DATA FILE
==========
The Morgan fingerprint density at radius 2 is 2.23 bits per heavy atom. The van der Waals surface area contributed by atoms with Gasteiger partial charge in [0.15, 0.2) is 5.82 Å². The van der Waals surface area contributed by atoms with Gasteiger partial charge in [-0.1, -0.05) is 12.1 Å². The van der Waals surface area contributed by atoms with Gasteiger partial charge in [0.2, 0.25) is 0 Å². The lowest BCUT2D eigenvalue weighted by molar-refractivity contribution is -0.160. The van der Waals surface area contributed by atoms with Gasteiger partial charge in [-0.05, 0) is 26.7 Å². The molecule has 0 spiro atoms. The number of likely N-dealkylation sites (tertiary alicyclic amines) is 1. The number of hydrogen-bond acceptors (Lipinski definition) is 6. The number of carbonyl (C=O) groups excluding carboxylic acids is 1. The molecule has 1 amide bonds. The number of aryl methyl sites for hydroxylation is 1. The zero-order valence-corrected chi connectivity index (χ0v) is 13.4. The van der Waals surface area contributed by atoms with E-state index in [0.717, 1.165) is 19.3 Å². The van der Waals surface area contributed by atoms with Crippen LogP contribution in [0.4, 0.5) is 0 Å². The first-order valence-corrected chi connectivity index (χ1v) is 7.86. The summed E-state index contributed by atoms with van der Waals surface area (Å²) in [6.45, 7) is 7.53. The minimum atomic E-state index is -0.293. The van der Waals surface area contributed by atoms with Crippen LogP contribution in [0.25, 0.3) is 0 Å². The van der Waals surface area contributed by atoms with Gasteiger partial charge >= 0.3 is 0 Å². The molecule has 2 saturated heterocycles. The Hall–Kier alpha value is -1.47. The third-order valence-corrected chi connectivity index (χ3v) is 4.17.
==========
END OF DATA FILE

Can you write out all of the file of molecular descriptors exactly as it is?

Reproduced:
The Morgan fingerprint density at radius 2 is 2.23 bits per heavy atom. The van der Waals surface area contributed by atoms with Gasteiger partial charge in [0.15, 0.2) is 5.82 Å². The van der Waals surface area contributed by atoms with Gasteiger partial charge in [-0.1, -0.05) is 12.1 Å². The van der Waals surface area contributed by atoms with Gasteiger partial charge in [0.2, 0.25) is 0 Å². The lowest BCUT2D eigenvalue weighted by molar-refractivity contribution is -0.160. The van der Waals surface area contributed by atoms with Gasteiger partial charge in [-0.05, 0) is 26.7 Å². The molecule has 0 spiro atoms. The number of likely N-dealkylation sites (tertiary alicyclic amines) is 1. The number of hydrogen-bond acceptors (Lipinski definition) is 6. The number of carbonyl (C=O) groups excluding carboxylic acids is 1. The molecule has 1 amide bonds. The number of aryl methyl sites for hydroxylation is 1. The zero-order valence-corrected chi connectivity index (χ0v) is 13.4. The van der Waals surface area contributed by atoms with E-state index in [0.717, 1.165) is 19.3 Å². The van der Waals surface area contributed by atoms with Crippen LogP contribution in [0.4, 0.5) is 0 Å². The first-order valence-corrected chi connectivity index (χ1v) is 7.86. The summed E-state index contributed by atoms with van der Waals surface area (Å²) in [6.45, 7) is 7.53. The minimum atomic E-state index is -0.293. The van der Waals surface area contributed by atoms with Crippen LogP contribution in [0.25, 0.3) is 0 Å². The van der Waals surface area contributed by atoms with Gasteiger partial charge >= 0.3 is 0 Å². The molecule has 2 saturated heterocycles. The Hall–Kier alpha value is -1.47. The third-order valence-corrected chi connectivity index (χ3v) is 4.17.